But optimism was quickly dampened by reports that the food contamination crisis that emerged on Saturday was spreading radiation not only via milk and spinach from the Fukushima and Ibaraki prefectures, but in the drinking water supplies of Tokyo, 240 kilometres south of the plant, and other areas. Radiation has also begun to turn up in rain.
Although Japanese Japan’s health Ministry said – as has become the norm – that the contamination levels were not immediately harmful to human health, it nonetheless, on the urging of the International Atomic Energy Agency (IAEA), suspended food exports from the Fukushima prefecture.
Early Sunday, concerned Tokyo residents packed central markets to stock up on milk, which has been in short supply after milk carton factories were destroyed by the quake and tsunami, the Los Angeles Times reported.
“The government keeps urging people to stay calm, but there’s a sense of growing anxiety,” said Hiroaki Nakajima, an employee at the Kimuraya supermarket, according to the paper.
Even before news of the tainted foods, he said, people were hoarding things that they wouldn’t normally buy, like instant noodles, water and rice. Now, he said, customers ask where the milk and spinach come from, the paper reported.
Radioactive contamination from the Fukushima Daiichi plant, whose cooling systems were knocked out by a 9.0 scale earthquake and at 10-metre tsunami nine days ago, have led to higher than normal readings of in spinach and milk and traces of radioactive iodine in tap water in Tokyo and elsewhere, and in some cases caesium contamination as well.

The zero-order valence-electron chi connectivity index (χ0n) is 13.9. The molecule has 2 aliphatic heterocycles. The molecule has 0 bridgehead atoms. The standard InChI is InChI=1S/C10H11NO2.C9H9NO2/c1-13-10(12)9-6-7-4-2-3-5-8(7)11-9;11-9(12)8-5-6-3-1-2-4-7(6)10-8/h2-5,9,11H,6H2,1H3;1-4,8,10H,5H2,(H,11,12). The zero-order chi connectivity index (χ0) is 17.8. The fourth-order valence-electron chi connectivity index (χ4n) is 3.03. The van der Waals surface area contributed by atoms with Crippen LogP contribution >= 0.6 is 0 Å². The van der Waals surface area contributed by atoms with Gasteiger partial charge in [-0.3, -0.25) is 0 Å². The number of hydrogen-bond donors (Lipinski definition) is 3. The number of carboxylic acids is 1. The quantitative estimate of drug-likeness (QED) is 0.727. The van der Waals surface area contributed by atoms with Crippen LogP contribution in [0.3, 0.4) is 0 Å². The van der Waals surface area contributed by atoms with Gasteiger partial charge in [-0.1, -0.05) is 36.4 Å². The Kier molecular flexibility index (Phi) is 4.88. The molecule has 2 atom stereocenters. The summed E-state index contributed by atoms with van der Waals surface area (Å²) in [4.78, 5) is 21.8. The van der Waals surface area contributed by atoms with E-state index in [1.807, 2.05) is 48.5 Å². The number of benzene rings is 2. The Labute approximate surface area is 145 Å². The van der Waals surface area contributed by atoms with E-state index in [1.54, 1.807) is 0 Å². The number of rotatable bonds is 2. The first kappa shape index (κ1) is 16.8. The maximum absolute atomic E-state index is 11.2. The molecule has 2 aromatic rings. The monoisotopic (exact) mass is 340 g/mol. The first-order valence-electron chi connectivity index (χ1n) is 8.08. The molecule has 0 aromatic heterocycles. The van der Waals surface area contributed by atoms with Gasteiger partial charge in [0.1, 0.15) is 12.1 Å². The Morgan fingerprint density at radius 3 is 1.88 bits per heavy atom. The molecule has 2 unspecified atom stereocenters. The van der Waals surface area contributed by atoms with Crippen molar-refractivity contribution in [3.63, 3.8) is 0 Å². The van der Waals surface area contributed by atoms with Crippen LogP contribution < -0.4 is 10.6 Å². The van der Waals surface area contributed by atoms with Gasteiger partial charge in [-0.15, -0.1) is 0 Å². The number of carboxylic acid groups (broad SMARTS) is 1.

Traces of radioactive iodine have also been registered in drinking water pipes in the prefectures of Totogi, Gumma, Niggata, Tiba and Saitama. Additionally, water samples from Totogi and Gumma, which neighbor the Fukushima prefecture, have shown evidence of caesium contamination, said the Russian environmental organization Ecodefence in its news blog on the crisis.
Rain contaminated with radioactive iodine and caesium also has been reported in those prefectures as well, the Kyodo News agency reported.
Should radioactive particles be ingested by people, internal organs are exposed to radiation poisoning that could lead to cancer, said Ecodefence.
The Kyodo news agency reported that the contamination turning up in Tokyo and other’s water supplies is from Fukushima Daiichi.
The connection by Tokyo Electric Power Co (TEPCO) of electricity to reactor Nos 5 and 6, thought to be the least damaged of the plant’s six units, has brought about a cooling of those reactors, said the company Sunday. But there is no way any of the effected reactors will ever be used to generate power again, said Bellona physicist Nils Bøhmer.
“The reactors at the Fukushima plant are history,” he said. He speculated that they would all eventually be buried in concrete, like Chernobyl.
TEPCO said it was hopeful that two more electric cables – stretching 1.5 kilometres from a power grid owned by the Tohoku Electric Power Co – would be connected to reactor Nos 1 and 2 by the end of Sunday. The first electricity cable was hooked up to reactor No 1 on Friday, but technicians have been held up by systems checks before turning on power.